ACCC Chair Rod Sims revealed the market study would take place, during a recent public hearing of the Senate’s red meat inquiry.THE Senate Rural and Regional Affairs and Transport References Committee’s inquiry into competition in the red meat supply chain has recommended a transparent pricing mechanism be introduced for livestock saleyards.
The interim report was handed down yesterday in Canberra making five recommendations including extending the final reporting deadline to late December with normal processes disrupted due to the double dissolution election, July 2.
That extension will give the committee time to consider findings from the Australian Competition and Consumer Commission’s (ACCC) market study on the red meat sector that’s due to be tabled in November.
Today, the ACCC also released a list of dates and venues for regional forums to gather evidence and feedback for its market study into the cattle and beef industry.
It’s understood Committee members were at odds over whether an interim report should be released this week due to the perceived quality of its information and effectiveness of the stopgap recommendations.
But the committee’s first recommendation called for a transparent pricing mechanism to be introduced at livestock saleyards and for Meat and Livestock Australia – in cooperation with the livestock and red meat industry – to establish a national price disclosure and reporting system.
It also said industry and producers should work together to establish best practice modelling for saleyard design in cooperation with producers and their representatives.
It also said the Australian government must introduce legislation to prohibit concerted practices as soon as practicable; a view backed by the ACCC during the inquiry process based on a suggestion in the Harper competition review.
Recommendation number four called for the establishment of a registration and training system for livestock agents and oversight by a registration body which would include a formal complaints mechanism.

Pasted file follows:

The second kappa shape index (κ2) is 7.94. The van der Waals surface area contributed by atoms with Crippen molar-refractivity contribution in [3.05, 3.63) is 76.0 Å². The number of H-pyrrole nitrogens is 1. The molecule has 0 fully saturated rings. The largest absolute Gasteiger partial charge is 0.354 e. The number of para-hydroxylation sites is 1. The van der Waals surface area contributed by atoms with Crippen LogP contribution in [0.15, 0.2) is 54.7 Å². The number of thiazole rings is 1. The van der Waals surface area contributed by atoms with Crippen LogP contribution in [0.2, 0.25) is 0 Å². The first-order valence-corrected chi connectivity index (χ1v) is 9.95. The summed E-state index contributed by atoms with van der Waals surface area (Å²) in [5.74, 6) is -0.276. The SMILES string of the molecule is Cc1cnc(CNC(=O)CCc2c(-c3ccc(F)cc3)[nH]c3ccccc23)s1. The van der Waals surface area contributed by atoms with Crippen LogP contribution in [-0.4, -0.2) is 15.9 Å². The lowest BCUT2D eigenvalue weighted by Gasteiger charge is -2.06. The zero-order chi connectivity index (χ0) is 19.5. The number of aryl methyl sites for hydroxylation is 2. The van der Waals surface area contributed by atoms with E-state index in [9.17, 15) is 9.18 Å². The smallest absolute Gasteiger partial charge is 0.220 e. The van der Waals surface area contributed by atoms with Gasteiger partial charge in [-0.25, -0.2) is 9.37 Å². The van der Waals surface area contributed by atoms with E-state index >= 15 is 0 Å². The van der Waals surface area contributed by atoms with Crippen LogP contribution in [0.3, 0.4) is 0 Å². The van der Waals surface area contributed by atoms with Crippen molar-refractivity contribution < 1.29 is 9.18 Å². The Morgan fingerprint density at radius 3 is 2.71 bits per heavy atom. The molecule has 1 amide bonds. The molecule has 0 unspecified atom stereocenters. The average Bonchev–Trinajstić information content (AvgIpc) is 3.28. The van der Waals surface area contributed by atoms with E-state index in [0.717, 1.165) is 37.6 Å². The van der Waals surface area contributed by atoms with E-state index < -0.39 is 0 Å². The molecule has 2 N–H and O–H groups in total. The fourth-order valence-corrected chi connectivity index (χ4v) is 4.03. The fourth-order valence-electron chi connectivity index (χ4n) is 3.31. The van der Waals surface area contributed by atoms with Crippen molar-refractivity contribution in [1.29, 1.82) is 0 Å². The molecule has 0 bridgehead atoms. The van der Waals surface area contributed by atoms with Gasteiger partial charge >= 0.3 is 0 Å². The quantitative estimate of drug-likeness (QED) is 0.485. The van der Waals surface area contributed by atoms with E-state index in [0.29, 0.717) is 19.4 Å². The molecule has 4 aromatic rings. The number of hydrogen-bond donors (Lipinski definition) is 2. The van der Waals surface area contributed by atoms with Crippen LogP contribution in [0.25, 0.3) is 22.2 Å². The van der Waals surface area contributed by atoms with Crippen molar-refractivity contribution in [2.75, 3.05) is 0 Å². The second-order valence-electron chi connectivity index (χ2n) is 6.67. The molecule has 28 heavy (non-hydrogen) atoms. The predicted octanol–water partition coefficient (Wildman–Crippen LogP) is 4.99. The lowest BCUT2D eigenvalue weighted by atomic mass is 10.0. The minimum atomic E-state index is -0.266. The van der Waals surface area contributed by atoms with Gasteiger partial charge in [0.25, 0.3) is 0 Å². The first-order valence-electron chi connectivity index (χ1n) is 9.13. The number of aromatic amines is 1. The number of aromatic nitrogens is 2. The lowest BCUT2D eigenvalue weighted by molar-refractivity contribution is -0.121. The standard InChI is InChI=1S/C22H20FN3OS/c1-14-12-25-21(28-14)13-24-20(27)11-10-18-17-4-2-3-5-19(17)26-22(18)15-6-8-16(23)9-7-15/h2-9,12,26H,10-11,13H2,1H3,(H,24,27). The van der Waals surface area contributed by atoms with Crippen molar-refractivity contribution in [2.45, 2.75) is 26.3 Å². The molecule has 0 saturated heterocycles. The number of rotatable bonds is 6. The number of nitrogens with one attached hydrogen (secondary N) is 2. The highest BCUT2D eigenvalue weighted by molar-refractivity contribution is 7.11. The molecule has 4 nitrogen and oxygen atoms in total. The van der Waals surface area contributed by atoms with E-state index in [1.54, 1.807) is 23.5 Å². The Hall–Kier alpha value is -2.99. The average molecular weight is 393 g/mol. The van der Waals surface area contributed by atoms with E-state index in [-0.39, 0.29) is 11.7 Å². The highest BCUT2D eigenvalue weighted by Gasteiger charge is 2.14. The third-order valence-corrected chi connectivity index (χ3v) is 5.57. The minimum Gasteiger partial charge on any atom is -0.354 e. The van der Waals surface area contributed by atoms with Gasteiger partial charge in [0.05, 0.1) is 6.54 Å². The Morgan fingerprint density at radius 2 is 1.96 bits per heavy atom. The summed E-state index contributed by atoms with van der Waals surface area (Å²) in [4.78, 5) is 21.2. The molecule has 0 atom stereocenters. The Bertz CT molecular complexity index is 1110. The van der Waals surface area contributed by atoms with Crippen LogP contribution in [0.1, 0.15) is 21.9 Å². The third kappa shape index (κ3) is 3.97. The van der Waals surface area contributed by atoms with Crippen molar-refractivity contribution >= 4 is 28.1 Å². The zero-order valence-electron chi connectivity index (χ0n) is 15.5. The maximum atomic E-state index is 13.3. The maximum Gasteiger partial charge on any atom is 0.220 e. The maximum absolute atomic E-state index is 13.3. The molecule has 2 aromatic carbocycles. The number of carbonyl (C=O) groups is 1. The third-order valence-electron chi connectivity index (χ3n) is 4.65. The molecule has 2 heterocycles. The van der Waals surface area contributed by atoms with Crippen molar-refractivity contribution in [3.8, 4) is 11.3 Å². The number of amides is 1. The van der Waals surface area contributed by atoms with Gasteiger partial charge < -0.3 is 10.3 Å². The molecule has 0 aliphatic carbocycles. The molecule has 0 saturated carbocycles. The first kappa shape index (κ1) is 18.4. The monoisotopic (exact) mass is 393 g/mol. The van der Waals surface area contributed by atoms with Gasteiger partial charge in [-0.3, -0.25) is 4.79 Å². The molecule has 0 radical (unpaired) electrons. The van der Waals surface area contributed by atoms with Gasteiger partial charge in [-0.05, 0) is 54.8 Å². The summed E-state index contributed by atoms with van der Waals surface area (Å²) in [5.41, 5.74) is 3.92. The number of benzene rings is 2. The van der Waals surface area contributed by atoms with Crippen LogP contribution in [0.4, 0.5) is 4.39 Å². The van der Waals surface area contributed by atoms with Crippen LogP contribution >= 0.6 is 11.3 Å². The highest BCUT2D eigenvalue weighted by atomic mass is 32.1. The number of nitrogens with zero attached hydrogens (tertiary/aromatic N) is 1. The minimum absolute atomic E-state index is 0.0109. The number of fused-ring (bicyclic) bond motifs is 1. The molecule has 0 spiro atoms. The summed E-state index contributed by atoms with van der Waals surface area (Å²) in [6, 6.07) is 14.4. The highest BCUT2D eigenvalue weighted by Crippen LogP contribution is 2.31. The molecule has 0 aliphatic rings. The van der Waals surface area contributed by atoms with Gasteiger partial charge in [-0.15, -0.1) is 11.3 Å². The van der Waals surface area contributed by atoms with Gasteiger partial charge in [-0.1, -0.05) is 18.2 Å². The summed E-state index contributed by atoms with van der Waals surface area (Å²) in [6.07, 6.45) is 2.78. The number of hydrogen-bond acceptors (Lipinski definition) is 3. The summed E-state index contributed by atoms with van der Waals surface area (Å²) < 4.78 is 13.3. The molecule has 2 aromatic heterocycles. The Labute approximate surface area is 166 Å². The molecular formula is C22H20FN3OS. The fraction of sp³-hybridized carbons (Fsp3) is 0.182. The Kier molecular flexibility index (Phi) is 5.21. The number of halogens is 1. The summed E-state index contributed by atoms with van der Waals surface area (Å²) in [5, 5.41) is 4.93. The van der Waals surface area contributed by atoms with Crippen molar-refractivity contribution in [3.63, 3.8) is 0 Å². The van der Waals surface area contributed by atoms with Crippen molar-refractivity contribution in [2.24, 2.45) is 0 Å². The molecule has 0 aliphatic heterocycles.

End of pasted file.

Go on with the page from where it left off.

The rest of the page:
The final suggestion was for the Senate to extend the inquiry reporting date to December 20 this year.
ACCC Agricultural Commissioner Mick Keogh said the forums would directly from farmers and other people in the cattle and beef industry about competition and fair trading issues that concern them.
“We are in the early stages of the market study and consultation is ongoing,” he said.
“We are interested in a range of issues, for example; competition between buyers of cattle, the strength of competition among bidders at saleyards and the transparency of cattle pricing information.
“If you have any issues you wish to raise, but you are not able to attend a forum, I encourage you to call or email us and have a chat.”
The ACCC said in June and July its staff would also visit a number of regional areas where forums are not being held.
The forums will be held at:
Wodonga, Victoria, on Tuesday, June 7Toowoomba, Queensland, on Friday, June 10Mount Gambier, South Australia, on Monday, June 20Dubbo, New South Wales, on Friday, June 24Bunbury, Western Australia, on Friday, July 1This story Administrator ready to work first appeared on 老域名购买.